Friday, May 8, 2009

MOTHBALL REBELLION

Did you ever open the closet on a chilly October day, reach for the coat, find it full of holes?

I had a mannish top coat, tan and white, snappy, tailored that I loved. Why the moths attacked it, I'll never know. I tried to get it mended. Two tailors wouldn't even consider it. Bye bye coat!

JC had a pair of black watch trousers (expensive, perfectly tailored, perfect fit), gone, devastated, rendered completely unwearable by moths.

Vaguely I remember a sweater or two -- nothing especially favorite or precious, but I know a couple of my sweaters occasionally had to be disposed of because of the seasonal winged visitors.

I remember my mother had a yearly ritual, a certain time, a date she'd mentally reserved. "It's time to put things in moth balls, my dears." And after she took care of my father's clothes, (I was never aware of her taking care of her own things) she went room by room, requiring the four of us (M, J, me and D ) to organize, fold, lay out our own clothes which were packed away in suitcases. Which, like garlic powder, we obediently seasoned with moth balls -- tucking the white balls into pockets and the folded layers, which made the garments stinky, unwearable.

After the summer, in the fall, Mother and Ann the maid, housekeeper who seemed like part of the family, hung everything out in the back yard, on a clothes line.

The odor didn't ever go completely away. That's what I remember. I didn't like mothballs . Forgetting the fact that something you loved to wear could be ruined by moths, I thought the ritual of packing it away, unpacking it, airing it was a ridiculous waste of time. Something a wife does for a husband and
family.

JC with his "SHENANDOAH" salary (JC doing the musical on Broadway was the first time we had money to spare), bought us zippered plastic rectangular containers, with room for a dozen hangers, on which were loaded with wool, silk, flannel, corduroy fancy things. And we got( did we buy them or find them on the street?) our two standing steel closets, which we cram with suit jackets, top coats, four capes ( I'm a cape fancier), wool scarves, wool gloves, and moth balls in sealed manila envelopes which I put in carryall bags so that there's a minor sniffable presence of the smell. (Dichlorabenzine --I used it in "Shattering Panes," one of plays in The Readery. (Contact me if you want to read it --plays are hard to read if you're not a actor or director.)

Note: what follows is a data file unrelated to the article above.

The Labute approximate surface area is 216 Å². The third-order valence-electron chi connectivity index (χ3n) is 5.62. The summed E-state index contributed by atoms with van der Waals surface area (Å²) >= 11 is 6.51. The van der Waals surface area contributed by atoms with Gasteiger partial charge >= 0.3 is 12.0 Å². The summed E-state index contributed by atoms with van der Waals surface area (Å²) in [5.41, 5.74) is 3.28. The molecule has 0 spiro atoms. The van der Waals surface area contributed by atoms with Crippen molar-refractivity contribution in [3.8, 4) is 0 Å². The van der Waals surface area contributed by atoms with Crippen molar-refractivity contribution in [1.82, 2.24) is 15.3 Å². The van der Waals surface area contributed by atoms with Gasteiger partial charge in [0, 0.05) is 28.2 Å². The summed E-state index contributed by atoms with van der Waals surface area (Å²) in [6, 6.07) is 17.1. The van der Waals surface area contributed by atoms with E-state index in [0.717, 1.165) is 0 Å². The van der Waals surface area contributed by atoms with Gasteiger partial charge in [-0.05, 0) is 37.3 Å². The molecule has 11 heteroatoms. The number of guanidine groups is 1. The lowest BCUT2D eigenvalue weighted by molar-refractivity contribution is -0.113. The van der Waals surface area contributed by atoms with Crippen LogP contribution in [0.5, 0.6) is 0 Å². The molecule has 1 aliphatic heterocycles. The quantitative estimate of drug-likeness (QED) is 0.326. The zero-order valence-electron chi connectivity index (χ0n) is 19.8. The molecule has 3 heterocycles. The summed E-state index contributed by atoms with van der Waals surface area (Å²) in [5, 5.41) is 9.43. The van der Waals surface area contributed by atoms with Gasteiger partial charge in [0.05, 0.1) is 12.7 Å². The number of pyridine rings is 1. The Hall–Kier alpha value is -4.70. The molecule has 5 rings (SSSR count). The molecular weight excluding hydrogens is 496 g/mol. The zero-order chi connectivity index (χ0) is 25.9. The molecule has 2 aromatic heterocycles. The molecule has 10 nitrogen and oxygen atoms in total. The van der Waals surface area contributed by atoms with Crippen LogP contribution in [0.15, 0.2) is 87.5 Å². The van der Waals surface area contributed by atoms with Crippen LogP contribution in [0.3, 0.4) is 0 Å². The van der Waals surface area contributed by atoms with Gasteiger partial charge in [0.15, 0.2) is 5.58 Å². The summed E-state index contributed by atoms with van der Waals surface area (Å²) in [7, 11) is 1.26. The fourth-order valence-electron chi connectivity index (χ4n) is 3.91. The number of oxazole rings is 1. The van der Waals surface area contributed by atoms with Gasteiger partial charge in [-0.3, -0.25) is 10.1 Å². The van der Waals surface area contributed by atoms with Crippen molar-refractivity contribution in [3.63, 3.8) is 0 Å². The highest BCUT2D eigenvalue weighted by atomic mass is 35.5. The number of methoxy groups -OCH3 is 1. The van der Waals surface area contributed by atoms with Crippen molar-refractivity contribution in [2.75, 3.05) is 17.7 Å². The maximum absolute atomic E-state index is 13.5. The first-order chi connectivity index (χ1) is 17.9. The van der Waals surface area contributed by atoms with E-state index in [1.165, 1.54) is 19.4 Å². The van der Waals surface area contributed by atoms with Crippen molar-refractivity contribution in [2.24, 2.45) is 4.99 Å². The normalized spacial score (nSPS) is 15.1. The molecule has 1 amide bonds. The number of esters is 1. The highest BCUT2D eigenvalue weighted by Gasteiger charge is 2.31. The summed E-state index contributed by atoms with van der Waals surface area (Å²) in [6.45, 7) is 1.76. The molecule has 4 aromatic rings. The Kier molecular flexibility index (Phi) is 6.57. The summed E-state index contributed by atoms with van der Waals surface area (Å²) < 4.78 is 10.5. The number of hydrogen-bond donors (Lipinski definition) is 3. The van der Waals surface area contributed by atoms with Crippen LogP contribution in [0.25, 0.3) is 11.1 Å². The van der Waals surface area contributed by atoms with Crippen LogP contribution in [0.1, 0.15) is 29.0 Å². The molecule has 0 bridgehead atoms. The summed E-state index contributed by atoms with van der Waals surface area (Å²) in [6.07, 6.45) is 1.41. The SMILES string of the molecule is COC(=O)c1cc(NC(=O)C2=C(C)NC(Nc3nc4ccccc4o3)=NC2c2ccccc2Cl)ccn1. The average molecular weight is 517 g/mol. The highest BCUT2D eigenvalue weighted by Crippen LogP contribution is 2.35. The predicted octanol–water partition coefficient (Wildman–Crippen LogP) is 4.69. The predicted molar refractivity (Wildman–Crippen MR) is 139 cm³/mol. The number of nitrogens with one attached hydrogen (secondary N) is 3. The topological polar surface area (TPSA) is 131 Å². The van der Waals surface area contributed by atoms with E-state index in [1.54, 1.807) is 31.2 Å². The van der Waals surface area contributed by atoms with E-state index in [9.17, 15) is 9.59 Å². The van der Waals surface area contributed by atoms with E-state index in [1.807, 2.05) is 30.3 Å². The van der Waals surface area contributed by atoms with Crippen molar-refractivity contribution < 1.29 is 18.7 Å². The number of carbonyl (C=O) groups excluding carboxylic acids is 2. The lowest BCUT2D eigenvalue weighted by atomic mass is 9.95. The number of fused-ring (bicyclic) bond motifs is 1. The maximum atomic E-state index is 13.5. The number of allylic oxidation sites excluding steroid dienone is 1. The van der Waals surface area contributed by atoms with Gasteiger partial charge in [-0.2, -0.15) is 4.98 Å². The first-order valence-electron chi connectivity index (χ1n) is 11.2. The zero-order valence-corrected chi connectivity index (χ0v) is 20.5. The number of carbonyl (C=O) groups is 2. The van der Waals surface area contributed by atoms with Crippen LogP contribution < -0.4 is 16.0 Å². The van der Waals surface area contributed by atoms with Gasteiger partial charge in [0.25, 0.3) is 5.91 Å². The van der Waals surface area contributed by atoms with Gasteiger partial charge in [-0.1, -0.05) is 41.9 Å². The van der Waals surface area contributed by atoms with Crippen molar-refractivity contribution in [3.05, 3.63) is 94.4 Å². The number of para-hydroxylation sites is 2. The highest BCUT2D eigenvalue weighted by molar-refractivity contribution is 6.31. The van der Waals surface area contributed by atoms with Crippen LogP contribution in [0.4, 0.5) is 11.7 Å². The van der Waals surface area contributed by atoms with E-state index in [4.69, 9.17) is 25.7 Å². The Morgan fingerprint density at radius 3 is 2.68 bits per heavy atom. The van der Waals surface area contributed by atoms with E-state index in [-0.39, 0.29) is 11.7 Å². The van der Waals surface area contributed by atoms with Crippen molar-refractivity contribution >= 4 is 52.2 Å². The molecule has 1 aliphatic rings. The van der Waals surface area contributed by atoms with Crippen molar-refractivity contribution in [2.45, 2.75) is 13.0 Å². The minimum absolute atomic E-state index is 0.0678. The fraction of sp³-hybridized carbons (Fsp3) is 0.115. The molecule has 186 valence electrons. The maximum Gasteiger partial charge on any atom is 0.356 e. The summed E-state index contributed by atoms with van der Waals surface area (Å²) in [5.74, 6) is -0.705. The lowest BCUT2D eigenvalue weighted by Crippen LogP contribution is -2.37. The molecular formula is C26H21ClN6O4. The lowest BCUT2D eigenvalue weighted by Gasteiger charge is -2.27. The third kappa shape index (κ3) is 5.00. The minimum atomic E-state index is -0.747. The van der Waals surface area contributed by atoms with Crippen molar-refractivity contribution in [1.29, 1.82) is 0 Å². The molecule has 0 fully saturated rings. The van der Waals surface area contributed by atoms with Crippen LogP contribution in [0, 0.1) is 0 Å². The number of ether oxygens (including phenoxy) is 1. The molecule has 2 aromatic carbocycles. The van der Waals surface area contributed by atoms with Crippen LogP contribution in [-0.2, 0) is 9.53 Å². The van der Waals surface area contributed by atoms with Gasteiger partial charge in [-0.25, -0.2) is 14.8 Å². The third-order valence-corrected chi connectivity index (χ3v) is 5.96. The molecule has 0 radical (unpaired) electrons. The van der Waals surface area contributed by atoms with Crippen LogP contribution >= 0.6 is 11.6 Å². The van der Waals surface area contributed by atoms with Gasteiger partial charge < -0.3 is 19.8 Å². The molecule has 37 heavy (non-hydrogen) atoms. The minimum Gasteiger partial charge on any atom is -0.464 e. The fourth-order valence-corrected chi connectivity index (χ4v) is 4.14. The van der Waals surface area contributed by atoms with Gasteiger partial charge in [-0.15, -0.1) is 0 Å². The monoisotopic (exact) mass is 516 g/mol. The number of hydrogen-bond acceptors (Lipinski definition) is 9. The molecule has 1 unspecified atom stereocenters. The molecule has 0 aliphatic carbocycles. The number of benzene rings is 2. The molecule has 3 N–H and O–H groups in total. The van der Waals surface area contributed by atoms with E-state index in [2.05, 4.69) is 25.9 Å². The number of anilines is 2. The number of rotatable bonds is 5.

Anyhow, JC, every spring, after it gets hot, packs away his things; in the late fall, usually after it gets really cold, unpacks them. And ritually hurts his back lifting those heavy suitcase. Dr. Em prescribes, (insists on) a routine I developed from my transcontinental tours: If your lower back aches, take six brief hot showers in one day, and kneel in the shower with a rounded back, for a minute or two. If you can't kneel in the shower, after the show kneel on a bathmat with a rounded back -- that's it -- six times.

(Its a drag. But six is the number, six showers, and sometimes you have to do for two days, but somehow it magically does fix an unhappy lower back.)

As for me -- still rebelling, forever rebelling against some of the excellent, practical, exceptionally helpful routines I learned from Mother -- I never pack away anything. Just keep things in a large plastic container all year long. And sweetly cajole JC -- it's your 4th shower -- you've got time to take it before you head for the theater. I think, I'm not quite sure, but I think he's moving around more freely.

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